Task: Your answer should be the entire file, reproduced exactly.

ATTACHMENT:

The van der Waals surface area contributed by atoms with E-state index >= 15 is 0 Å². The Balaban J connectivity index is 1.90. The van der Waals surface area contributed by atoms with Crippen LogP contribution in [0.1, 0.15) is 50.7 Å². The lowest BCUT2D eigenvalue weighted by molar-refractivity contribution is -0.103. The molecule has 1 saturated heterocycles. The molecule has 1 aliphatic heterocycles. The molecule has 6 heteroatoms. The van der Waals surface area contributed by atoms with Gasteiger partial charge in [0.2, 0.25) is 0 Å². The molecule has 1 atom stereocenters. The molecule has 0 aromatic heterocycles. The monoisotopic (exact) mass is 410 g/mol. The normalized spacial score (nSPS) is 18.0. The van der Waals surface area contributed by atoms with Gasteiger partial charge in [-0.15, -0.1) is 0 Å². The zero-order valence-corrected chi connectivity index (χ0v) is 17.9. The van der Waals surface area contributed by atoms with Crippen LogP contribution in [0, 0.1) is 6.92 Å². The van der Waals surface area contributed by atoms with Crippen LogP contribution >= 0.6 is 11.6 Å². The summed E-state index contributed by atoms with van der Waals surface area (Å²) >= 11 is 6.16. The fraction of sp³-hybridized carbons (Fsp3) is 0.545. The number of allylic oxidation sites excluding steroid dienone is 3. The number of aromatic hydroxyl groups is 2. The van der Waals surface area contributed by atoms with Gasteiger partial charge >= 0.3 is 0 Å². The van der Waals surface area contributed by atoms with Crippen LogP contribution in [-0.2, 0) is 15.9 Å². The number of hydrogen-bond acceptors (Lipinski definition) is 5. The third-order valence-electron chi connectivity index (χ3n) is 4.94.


The van der Waals surface area contributed by atoms with E-state index >= 15 is 0 Å². The Balaban J connectivity index is 1.90. The van der Waals surface area contributed by atoms with Crippen LogP contribution in [0.1, 0.15) is 50.7 Å². The lowest BCUT2D eigenvalue weighted by molar-refractivity contribution is -0.103. The molecule has 1 saturated heterocycles. The molecule has 1 aliphatic heterocycles. The molecule has 6 heteroatoms. The van der Waals surface area contributed by atoms with Gasteiger partial charge in [0.2, 0.25) is 0 Å². The molecule has 1 atom stereocenters. The molecule has 0 aromatic heterocycles. The monoisotopic (exact) mass is 410 g/mol. The normalized spacial score (nSPS) is 18.0. The van der Waals surface area contributed by atoms with Gasteiger partial charge in [-0.15, -0.1) is 0 Å². The zero-order valence-corrected chi connectivity index (χ0v) is 17.9. The van der Waals surface area contributed by atoms with Crippen LogP contribution in [0, 0.1) is 6.92 Å². The van der Waals surface area contributed by atoms with Crippen LogP contribution >= 0.6 is 11.6 Å². The summed E-state index contributed by atoms with van der Waals surface area (Å²) >= 11 is 6.16. The fraction of sp³-hybridized carbons (Fsp3) is 0.545. The number of allylic oxidation sites excluding steroid dienone is 3. The number of aromatic hydroxyl groups is 2. The van der Waals surface area contributed by atoms with Gasteiger partial charge >= 0.3 is 0 Å². The van der Waals surface area contributed by atoms with Crippen LogP contribution in [-0.2, 0) is 15.9 Å². The number of hydrogen-bond acceptors (Lipinski definition) is 5. The third-order valence-electron chi connectivity index (χ3n) is 4.94.